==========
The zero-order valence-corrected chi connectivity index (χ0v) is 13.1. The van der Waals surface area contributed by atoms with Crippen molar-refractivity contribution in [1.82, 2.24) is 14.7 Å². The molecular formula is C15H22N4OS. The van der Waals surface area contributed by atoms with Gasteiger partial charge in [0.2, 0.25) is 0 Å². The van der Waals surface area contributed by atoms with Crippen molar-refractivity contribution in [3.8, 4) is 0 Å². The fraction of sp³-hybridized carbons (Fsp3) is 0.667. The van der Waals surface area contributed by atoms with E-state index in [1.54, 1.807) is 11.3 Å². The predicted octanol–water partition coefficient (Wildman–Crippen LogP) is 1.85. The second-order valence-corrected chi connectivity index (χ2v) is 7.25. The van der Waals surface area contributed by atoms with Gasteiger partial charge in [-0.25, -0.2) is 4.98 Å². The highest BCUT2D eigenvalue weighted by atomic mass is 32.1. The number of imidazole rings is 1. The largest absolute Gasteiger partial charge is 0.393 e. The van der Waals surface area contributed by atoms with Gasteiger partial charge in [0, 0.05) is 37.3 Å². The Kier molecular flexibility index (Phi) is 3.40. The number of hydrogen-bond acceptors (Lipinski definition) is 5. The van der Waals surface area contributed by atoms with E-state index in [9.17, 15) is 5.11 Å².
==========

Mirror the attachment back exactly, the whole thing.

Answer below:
The zero-order valence-corrected chi connectivity index (χ0v) is 13.1. The van der Waals surface area contributed by atoms with Crippen molar-refractivity contribution in [1.82, 2.24) is 14.7 Å². The molecular formula is C15H22N4OS. The van der Waals surface area contributed by atoms with Gasteiger partial charge in [0.2, 0.25) is 0 Å². The van der Waals surface area contributed by atoms with Crippen molar-refractivity contribution in [3.8, 4) is 0 Å². The fraction of sp³-hybridized carbons (Fsp3) is 0.667. The van der Waals surface area contributed by atoms with E-state index in [1.54, 1.807) is 11.3 Å². The predicted octanol–water partition coefficient (Wildman–Crippen LogP) is 1.85. The second-order valence-corrected chi connectivity index (χ2v) is 7.25. The van der Waals surface area contributed by atoms with Gasteiger partial charge in [-0.25, -0.2) is 4.98 Å². The highest BCUT2D eigenvalue weighted by atomic mass is 32.1. The number of imidazole rings is 1. The largest absolute Gasteiger partial charge is 0.393 e. The van der Waals surface area contributed by atoms with Gasteiger partial charge in [0, 0.05) is 37.3 Å². The Kier molecular flexibility index (Phi) is 3.40. The number of hydrogen-bond acceptors (Lipinski definition) is 5. The van der Waals surface area contributed by atoms with E-state index in [9.17, 15) is 5.11 Å².